This chocolate cookie recipe is from America’s Test Kitchen. Like so many of their recipes, unfortunately, it’s been reprinted a few times. I’m finding it in the issue “Best Recipes and Reviews 2010.” Thankfully, I’ve tried it and I love it. It’s one of the best cookie recipes for several different reasons:
1. The technique of leaving the chocolate chunks large equals perfectly melted pockets of lovely chocolate throughout the cookie.
2. They cook perfectly right out of the freezer.
3. They eat perfectly right out of the freezer.
4. The texture is wonderful and flavor is hard to beat.
I love chocolate. It sounds really cliché, and I’m certainly not alone in my love but that doesn’t change the fact that it’s one of my favorite things to put in my mouth. There are certainly people who love chocolate better than I do (and by better I mean they know what good chocolate is supposed to taste like, but I’m learning). I’ve only recently started to understand chocolate and its idiosyncrasies, much thanks to Matt Caputo and his chocolate tasting courses. I’ve recently been given an invitation from Art Pollard of Amano chocolate to tour their facility and I’m extremely excited to take him up on the offer.
Here’s the recipe:
2 1/3 oz of granulated sugar, plus more for coating
7½ oz unbleached all-purpose flour
¾ cup cocoa powder
½ teaspoon baking soda
¼ teaspoon plus 1/8 teaspoon salt
½ cup dark corn syrup
1 large egg white
12 tablespoon (1½ sticks) unsalted butter, softened
2 1/3 oz dark brown sugar
4 oz bittersweet chocolate, chopping into ½ inch pieces
Note about the ingredients: Weighing things for baking is so much more accurate and having the weights on the list of ingredients adds more credibility in my eyes. This recipe has about half and half. The recipe also called for “dutch-process cocoa powder.” I have since learned that there are greener pastures. I used a Valrhona cocoa powder that I bought at Tony Caputo’s in addition to Valrhona chocolate chunks for the bittersweet chocolate requirement. They sincerely added a whole new level of flavor to the cookie. The recipe also called for 1 teaspoon of vanilla extract. I omitted this simply because I didn’t want something else competing with the chocolate. I’ve come to learn that vanilla is the #1 major flavor component in most mass-produced chocolate out there. Meaning, I taste more vanilla than chocolate when I bite into a bar of Symphony “chocolate” for example.
1. Whisk together:
- cocoa powder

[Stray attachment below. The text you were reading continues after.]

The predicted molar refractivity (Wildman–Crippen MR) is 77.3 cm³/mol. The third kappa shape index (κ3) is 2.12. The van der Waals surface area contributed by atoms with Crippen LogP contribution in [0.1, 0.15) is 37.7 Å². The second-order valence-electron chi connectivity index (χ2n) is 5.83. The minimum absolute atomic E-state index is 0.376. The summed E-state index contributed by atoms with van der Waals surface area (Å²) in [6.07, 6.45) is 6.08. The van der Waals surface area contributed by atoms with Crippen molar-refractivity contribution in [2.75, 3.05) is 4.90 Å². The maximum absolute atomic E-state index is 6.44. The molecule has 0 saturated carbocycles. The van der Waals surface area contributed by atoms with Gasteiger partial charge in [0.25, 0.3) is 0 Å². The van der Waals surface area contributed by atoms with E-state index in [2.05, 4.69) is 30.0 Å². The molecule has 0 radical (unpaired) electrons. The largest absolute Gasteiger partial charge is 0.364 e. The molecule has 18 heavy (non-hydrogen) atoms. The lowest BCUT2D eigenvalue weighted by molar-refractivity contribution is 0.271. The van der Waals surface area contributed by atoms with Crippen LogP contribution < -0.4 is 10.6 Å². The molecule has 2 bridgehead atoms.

- baking soda
2. In another bowl whisk together:
- corn syrup
- egg white
3. In another bowl (lots of bowls) beat the following until light and fluffy, using medium speed, 3-6 minutes. I use this hand mixer.
- brown sugar
- granulated sugar
4. Beat in corn syrup egg white mixture into the butter sugar mixture until fully incorporated, 20 seconds.
5. Reduce speed to low and add:
- flour mixture
- chopped chocolate
6. Mix until JUST incorporated, about 30 seconds.
7. Give the dough a final stir with a spatula, scrape down the sides, and make sure there are no big pockets of flour, a few tiny ones are ok, but don’t over mix it.
8. Chill the dough in the fridge for 30 minutes, but no longer or you’ll have to wait while it warms again. The point of this is to get a good consistency so that you can handle it, roll it into balls, roll it around in sugar, and have it hold it’s shape.
Now comes the easy part.
9. Prepare a shallow dish (like a pie plate) with granulated sugar in it.
10. Grab a portion of the dough (about 2 tablespoons worth) and roll into a ball in your hands. After doing this, drop it into the shallow sugar dish. Grab another portion of dough of the same size and repeat. Continue until you have a few balls of dough in the sugar dish. If at any time during this process the dough becomes too sticky (warm) for you to handle, pop it back in the fridge for 10 minutes or so.
11. Roll the dough balls around and coat them in sugar.
12. Place on a baking sheet.
13. Repeat with the remaining dough until it’s all been formed into balls.
Be sure to leave a little extra for when you scrape out the bowl, that’s the best part.
14. Place baking sheet inside freezer. You may have to make room. Or figure out some other way to freeze them. Just make sure they don’t touch during the freezing process.
15. Once frozen, place dough balls into a zip-lock bag, or Tupperware, and freeze until you want to use them.
At this point, feel free to take them out of the freezer whenever you want and eat them. They are lovely. If you’re worried about salmonella, don’t eat the dough and be sure to write your congressmen who just accepted money from the food lobbyist in order to pass that new law that allows Wright County Egg to continue to be “profitable” at the expense of our health.
16. Position oven racks to upper middle and lower middle positions.
17. Preheat oven to 375.
18. Place the unfrozen or frozen dough balls onto parchment paper lined baking sheets. Be sure to give them space to expand. Each cookie will be about 3-4 inches in diameter.
19. Bake for about 8 minutes if they are thawed, 10 minutes if they are frozen. Check them to see if they are done to your liking. If they have cracked, they are probably done. An undercooked cookie is better than an overcooked one.
20. Remove from the oven, allow to cool on the baking sheet for a few minutes, then transfer to a cooling rack. Or don’t. Warm cookies are always good.
Enjoy…with a glass of milk
Be sure to track down “Best Recipes and Reviews 2010” of The Best of America’s Test Kitchen. It has a much more detailed instruction for the cookies and a whole back story of why this recipe is so great in true America’s Test Kitchen style.
Update: I just found out that this recipe can be found in Cook’s Illustrated’s iOS app. So for those of you lucky enough to an iPhone/iPad/iPod Touch, the app is free. Just search for “Chocolate Cookie” once within.